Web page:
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This eBook from the Gutenberg Project consists of approximately 196 pages of information about The Survivor.
Every one save himself seemed to have friends here, and many of them.  It was indeed a very ordinary place, a cosmopolitan eating-house, good of its sort, and with an excellent connection of lighthearted but impecunious foreigners, who made up with the lightness of their spirits for the emptiness of their purses.  To Douglas, whose whole upbringing and subsequent life had been amongst the dreariest of surroundings, there was something about it all peculiarly fascinating.  The air of pleasant abandonment, the subtle aroma of gaiety allied with irresponsibility, the strange food and wine, well cooked and stimulating, delighted him.  His sole desire now was for a companion.  If only those men—­artists, he was sure they were—­would draw him into their conversation.  He had plenty to say.  He was ready to be as merry as any of them.  A faint sense of loneliness depressed him for a moment as he looked from one to another of the long tables.  All his life he had been as one removed from his fellows.  He was weary of it.  Surely it must be nearly at an end now.  Some of the children of the great mother city would hold out their hands to him.  It was not alms he needed.  It was a friend.

“Good morning.”

Douglas looked up quickly.  A newcomer had taken the vacant place at his table.

CHAPTER VIII

The author ofNo man’s land

Douglas returned his greeting cordially.  His vis-a-vis drew the menu towards him and studied it with interest.  Setting it down he screwed a single eyeglass into his eye and beamed over at Douglas.

“Is the daily grind O. K.?” he inquired suavely.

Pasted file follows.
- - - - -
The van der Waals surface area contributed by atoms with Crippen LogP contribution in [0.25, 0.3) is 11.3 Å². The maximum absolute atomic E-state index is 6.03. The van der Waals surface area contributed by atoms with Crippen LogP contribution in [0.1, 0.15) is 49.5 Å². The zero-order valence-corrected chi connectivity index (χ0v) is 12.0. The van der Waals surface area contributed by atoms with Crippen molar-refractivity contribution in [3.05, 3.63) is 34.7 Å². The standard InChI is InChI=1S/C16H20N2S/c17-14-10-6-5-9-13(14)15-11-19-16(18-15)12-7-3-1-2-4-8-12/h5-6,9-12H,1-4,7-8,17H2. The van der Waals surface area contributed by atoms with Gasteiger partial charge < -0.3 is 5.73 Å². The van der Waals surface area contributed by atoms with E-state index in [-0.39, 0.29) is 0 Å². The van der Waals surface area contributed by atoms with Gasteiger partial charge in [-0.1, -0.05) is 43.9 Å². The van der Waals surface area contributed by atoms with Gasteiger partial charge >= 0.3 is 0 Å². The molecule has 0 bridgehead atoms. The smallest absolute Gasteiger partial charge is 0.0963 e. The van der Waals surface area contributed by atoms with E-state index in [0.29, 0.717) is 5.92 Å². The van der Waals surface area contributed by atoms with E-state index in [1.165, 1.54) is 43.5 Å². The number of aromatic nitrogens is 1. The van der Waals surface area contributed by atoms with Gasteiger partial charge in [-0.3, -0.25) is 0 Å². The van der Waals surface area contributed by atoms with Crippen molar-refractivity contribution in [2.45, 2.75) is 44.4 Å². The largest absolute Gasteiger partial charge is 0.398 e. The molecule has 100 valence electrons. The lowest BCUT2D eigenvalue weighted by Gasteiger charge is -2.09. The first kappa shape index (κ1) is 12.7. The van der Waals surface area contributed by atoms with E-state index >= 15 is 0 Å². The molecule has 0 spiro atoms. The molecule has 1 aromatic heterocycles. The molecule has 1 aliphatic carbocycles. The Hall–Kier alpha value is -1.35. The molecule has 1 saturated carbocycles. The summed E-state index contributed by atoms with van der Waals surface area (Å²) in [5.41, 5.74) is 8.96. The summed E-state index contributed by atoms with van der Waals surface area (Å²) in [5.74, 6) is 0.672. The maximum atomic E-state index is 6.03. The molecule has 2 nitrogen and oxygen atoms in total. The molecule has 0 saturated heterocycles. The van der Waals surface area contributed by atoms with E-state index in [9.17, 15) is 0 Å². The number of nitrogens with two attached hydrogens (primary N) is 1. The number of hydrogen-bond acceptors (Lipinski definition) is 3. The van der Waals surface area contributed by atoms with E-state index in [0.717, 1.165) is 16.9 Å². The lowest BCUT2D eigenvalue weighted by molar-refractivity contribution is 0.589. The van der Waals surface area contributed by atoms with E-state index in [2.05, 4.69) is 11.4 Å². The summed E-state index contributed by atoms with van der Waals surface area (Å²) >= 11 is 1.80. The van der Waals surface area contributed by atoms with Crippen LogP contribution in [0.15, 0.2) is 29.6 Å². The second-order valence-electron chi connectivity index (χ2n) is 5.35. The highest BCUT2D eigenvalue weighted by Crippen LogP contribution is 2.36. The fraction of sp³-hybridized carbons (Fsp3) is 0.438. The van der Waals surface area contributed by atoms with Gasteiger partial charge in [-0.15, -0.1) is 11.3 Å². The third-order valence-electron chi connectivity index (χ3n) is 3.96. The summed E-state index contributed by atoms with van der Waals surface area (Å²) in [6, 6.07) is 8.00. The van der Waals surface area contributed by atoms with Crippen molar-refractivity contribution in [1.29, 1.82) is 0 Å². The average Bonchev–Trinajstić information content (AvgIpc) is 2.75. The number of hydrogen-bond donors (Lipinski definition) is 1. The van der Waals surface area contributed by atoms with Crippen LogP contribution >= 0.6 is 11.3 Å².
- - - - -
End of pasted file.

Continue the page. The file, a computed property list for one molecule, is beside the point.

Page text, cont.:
Douglas was disconcerted at being unable to answer a question so pleasantly asked.

“I—­beg your pardon,” he said, doubtfully.  “I’m afraid I don’t quite understand.”

The newcomer waved his hand to some acquaintances and smiled cheerfully.

“I see you’re a stranger here,” he remarked.  “There’s a table-d’hote luncheon for the modest sum of eighteenpence, which is the cheapest way to feed, if it’s decent.  Sometimes it is, sometimes it isn’t.  I thought perhaps you might have sampled it.”

“I believe I have,” Douglas answered.  “I told the waiter to bring me the ordinary lunch, and I thought it was very good indeed.”

“Then I will risk it.  Henri.  Come here, you scamp.”

He gave a few orders to the waiter, who treated him with much respect.  Then he turned again to Douglas.

“You have nearly finished,” he said.  “Please don’t hurry.  I hate to eat alone.  It is a whim of mine.  If I eat alone I read, and if I read I get dyspepsia.  Try the oat biscuits and the Camembert.”

Douglas did as the newcomer had suggested.

“I am in no hurry,” he said.  “I have nothing to do, nor anywhere to go.”

“Lucky man!”

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